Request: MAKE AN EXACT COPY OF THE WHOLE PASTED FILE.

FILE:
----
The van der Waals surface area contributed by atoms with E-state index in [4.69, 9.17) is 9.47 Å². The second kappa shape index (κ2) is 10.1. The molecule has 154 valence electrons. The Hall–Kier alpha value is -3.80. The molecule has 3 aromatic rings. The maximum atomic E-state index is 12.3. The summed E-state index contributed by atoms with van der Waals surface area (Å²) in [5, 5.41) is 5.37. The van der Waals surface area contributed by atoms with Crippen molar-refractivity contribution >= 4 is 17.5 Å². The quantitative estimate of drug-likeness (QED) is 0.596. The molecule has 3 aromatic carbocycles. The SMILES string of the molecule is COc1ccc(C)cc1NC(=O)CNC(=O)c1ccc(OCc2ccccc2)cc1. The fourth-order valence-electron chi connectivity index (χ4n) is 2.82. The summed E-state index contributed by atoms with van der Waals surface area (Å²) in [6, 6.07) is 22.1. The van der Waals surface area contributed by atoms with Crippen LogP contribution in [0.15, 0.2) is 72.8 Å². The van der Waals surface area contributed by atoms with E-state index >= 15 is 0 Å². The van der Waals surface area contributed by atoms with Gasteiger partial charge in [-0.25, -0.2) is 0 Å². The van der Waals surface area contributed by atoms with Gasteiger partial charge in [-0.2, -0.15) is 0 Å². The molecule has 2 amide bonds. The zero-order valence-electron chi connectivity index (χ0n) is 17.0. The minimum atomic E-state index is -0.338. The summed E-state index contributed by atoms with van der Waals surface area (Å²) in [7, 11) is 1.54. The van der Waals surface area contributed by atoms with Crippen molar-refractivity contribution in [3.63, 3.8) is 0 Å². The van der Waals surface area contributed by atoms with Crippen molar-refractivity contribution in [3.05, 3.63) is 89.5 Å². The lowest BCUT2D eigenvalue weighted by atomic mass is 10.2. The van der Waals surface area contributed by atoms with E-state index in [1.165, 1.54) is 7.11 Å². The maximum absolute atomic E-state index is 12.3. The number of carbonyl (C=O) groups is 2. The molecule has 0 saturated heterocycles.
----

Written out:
The van der Waals surface area contributed by atoms with E-state index in [4.69, 9.17) is 9.47 Å². The second kappa shape index (κ2) is 10.1. The molecule has 154 valence electrons. The Hall–Kier alpha value is -3.80. The molecule has 3 aromatic rings. The maximum atomic E-state index is 12.3. The summed E-state index contributed by atoms with van der Waals surface area (Å²) in [5, 5.41) is 5.37. The van der Waals surface area contributed by atoms with Crippen molar-refractivity contribution >= 4 is 17.5 Å². The quantitative estimate of drug-likeness (QED) is 0.596. The molecule has 3 aromatic carbocycles. The SMILES string of the molecule is COc1ccc(C)cc1NC(=O)CNC(=O)c1ccc(OCc2ccccc2)cc1. The fourth-order valence-electron chi connectivity index (χ4n) is 2.82. The summed E-state index contributed by atoms with van der Waals surface area (Å²) in [6, 6.07) is 22.1. The van der Waals surface area contributed by atoms with Crippen LogP contribution in [0.15, 0.2) is 72.8 Å². The van der Waals surface area contributed by atoms with E-state index >= 15 is 0 Å². The van der Waals surface area contributed by atoms with Gasteiger partial charge in [-0.25, -0.2) is 0 Å². The van der Waals surface area contributed by atoms with Gasteiger partial charge in [-0.2, -0.15) is 0 Å². The molecule has 2 amide bonds. The zero-order valence-electron chi connectivity index (χ0n) is 17.0. The minimum atomic E-state index is -0.338. The summed E-state index contributed by atoms with van der Waals surface area (Å²) in [7, 11) is 1.54. The van der Waals surface area contributed by atoms with Crippen molar-refractivity contribution in [3.63, 3.8) is 0 Å². The van der Waals surface area contributed by atoms with Crippen molar-refractivity contribution in [3.05, 3.63) is 89.5 Å². The lowest BCUT2D eigenvalue weighted by atomic mass is 10.2. The van der Waals surface area contributed by atoms with E-state index in [1.165, 1.54) is 7.11 Å². The maximum absolute atomic E-state index is 12.3. The number of carbonyl (C=O) groups is 2. The molecule has 0 saturated heterocycles.